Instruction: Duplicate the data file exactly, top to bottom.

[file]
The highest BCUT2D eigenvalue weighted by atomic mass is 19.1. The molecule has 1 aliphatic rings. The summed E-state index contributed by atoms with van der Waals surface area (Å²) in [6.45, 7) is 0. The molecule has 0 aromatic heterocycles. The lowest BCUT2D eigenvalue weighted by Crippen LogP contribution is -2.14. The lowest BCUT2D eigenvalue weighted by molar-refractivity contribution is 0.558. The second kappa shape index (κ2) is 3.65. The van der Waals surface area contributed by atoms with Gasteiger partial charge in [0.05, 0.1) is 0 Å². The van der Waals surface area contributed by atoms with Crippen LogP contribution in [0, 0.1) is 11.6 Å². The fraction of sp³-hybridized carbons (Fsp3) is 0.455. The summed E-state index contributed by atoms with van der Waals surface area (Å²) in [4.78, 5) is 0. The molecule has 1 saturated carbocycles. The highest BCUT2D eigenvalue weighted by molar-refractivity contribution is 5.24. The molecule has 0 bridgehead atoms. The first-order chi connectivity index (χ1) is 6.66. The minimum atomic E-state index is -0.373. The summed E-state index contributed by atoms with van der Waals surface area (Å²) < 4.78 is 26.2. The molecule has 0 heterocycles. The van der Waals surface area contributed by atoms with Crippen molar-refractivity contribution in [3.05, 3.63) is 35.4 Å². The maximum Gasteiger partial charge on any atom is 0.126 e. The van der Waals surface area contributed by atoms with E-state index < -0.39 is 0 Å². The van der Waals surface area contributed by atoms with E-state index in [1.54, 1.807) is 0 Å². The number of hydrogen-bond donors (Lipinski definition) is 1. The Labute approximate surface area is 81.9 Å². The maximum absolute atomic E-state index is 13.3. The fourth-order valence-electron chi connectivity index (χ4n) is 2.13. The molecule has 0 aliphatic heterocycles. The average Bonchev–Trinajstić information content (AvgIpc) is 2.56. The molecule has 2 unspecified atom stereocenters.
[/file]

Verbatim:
The highest BCUT2D eigenvalue weighted by atomic mass is 19.1. The molecule has 1 aliphatic rings. The summed E-state index contributed by atoms with van der Waals surface area (Å²) in [6.45, 7) is 0. The molecule has 0 aromatic heterocycles. The lowest BCUT2D eigenvalue weighted by Crippen LogP contribution is -2.14. The lowest BCUT2D eigenvalue weighted by molar-refractivity contribution is 0.558. The second kappa shape index (κ2) is 3.65. The van der Waals surface area contributed by atoms with Gasteiger partial charge in [0.05, 0.1) is 0 Å². The van der Waals surface area contributed by atoms with Crippen LogP contribution in [0, 0.1) is 11.6 Å². The fraction of sp³-hybridized carbons (Fsp3) is 0.455. The summed E-state index contributed by atoms with van der Waals surface area (Å²) in [4.78, 5) is 0. The molecule has 1 saturated carbocycles. The highest BCUT2D eigenvalue weighted by molar-refractivity contribution is 5.24. The molecule has 0 bridgehead atoms. The first-order chi connectivity index (χ1) is 6.66. The minimum atomic E-state index is -0.373. The summed E-state index contributed by atoms with van der Waals surface area (Å²) < 4.78 is 26.2. The molecule has 0 heterocycles. The van der Waals surface area contributed by atoms with Crippen molar-refractivity contribution in [3.05, 3.63) is 35.4 Å². The maximum Gasteiger partial charge on any atom is 0.126 e. The van der Waals surface area contributed by atoms with E-state index < -0.39 is 0 Å². The van der Waals surface area contributed by atoms with E-state index in [1.54, 1.807) is 0 Å². The number of hydrogen-bond donors (Lipinski definition) is 1. The Labute approximate surface area is 81.9 Å². The maximum absolute atomic E-state index is 13.3. The fourth-order valence-electron chi connectivity index (χ4n) is 2.13. The molecule has 0 aliphatic heterocycles. The average Bonchev–Trinajstić information content (AvgIpc) is 2.56. The molecule has 2 unspecified atom stereocenters.